Contested Wills in Arizona
Arizona law recognizes three different types of wills. Most importantly, a will must be signed and must represent the true wishes of the person. In other words, the person must have been of sound mind and not have been unduly influenced or directed what to put in the will by another person.
Arizona law generally provides that there is a presumption of testamentary capacity (that the person is competent and has sound mind). Thus, the person attacking or trying to cancel a will generally bears the burden of proving lack of capacity before the proponent (the party trying to enforce the will) has any burden.
Grounds for a Will Contest or Challenge
If there are questions about the validity of the will, an heir or other interested person may file a will contest. In Arizona, a will may be set-aside (canceled) when
- the will did not comply with Arizona law;
- the person lacked testamentary capacity;
- the person was subject to undue influence;
- there was misconduct involving a vulnerable or incapacitated adult;
- statutory disqualification of a beneficiary; or
- the will was forged.
Similar rules may apply to trusts, deeds and other transfers of property.
Actions to Interpret or Construe a Will
A will contest may also involve interpreting or construing the will to ascertain what the person meant by a particular provision. The overriding purpose of probate and estate law is to ascertain and give full force and effect to the person’s true intentions. When possible, that intent is exclusively determined from the language of the will itself.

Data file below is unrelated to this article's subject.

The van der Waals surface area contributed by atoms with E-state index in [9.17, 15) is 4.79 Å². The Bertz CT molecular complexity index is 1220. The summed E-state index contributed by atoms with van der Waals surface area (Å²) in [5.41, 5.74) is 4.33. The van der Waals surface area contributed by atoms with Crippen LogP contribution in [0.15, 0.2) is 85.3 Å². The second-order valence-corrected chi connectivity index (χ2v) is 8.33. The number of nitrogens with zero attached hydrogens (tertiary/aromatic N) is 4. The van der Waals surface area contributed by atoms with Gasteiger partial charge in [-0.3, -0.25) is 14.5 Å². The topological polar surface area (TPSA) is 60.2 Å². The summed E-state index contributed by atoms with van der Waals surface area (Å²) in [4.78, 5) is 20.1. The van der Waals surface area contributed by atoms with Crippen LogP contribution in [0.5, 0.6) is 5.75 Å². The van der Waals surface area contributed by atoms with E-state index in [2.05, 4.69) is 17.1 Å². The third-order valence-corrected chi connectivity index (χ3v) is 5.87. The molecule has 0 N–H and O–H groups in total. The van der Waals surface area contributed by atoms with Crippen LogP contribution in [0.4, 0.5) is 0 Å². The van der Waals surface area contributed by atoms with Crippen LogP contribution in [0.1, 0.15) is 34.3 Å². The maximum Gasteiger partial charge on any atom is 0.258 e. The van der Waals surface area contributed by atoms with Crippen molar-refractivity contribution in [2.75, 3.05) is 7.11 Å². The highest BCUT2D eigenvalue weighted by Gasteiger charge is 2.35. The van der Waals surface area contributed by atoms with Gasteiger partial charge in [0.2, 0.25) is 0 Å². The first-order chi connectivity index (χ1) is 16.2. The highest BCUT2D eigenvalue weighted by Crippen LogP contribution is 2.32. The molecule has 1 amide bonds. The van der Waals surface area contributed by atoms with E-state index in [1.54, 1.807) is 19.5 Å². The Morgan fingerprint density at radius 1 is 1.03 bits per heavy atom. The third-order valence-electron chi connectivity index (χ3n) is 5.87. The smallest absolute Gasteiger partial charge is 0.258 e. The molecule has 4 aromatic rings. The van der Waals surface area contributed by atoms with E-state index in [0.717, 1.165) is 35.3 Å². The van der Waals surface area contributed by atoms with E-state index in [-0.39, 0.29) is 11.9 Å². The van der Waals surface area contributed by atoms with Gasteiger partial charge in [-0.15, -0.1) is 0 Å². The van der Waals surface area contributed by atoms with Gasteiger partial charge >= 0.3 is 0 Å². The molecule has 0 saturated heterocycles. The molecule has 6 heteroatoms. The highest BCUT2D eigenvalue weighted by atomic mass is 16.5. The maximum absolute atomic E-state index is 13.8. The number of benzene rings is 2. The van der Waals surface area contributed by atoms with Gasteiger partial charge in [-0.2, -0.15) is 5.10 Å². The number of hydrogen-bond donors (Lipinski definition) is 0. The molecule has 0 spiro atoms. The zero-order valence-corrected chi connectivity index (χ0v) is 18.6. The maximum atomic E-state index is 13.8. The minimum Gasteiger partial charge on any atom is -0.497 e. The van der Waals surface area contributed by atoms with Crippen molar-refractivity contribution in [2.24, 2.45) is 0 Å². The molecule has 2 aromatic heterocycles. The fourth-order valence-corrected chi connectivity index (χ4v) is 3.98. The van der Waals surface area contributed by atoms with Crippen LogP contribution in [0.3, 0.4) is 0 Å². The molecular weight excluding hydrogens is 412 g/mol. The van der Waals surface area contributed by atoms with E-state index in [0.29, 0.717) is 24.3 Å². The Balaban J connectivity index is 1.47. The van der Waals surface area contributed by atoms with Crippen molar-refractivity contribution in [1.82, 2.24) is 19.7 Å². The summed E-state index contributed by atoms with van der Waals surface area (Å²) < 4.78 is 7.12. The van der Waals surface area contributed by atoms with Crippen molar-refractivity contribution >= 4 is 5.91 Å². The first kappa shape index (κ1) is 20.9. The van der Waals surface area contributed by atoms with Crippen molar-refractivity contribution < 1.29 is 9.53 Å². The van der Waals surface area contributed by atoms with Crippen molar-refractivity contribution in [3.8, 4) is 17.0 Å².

In Pass v. Stephens, the Arizona Supreme Court explained:
The fundamental rule in the construction of both wills and deeds is to give effect to the intention of the party executing the instrument, and this is to be arrived at by the language used, as found in the entire writing. Every clause, and even every word, should, when possible, have assigned to it some meaning. It is only when the terms of the writing are not clear that collateral evidence may be received to ascertain its intent. Otherwise the intent will be gathered from the instrument itself.
So, where there is an ambiguity or the intent of the person cannot be determined from the will or trust, extrinsic evidence (evidence in addition to the document itself) may be admitted to determine the person’s intent. For example, sometimes it is necessary to interview witnesses or review other documents in order to ascertain what the person meant by a particular provision.
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Contact our Experienced Estate Litigation Attorneys
Our Scottsdale, Arizona probate lawyers work with medical professionals, such as neuropsychologists, to review medical records, interview witnesses, and perform psychological examinations in order to determine whether the person lacks or lacked testamentary capacity or was susceptible to undue influence.
Please contact our experienced probate attorneys if you think that a will or codicil (an amendment to a Will), trust, or other transfer was signed when the person lacked testamentary capacity.
Our attorneys have extensive experience resolving virtually all types of will contest disputes and lawsuits, as well as other legal disputes over inheritances, probate and estates. We are here to help if you have a legal matter involving a will, a trust or other inheritance or property dispute.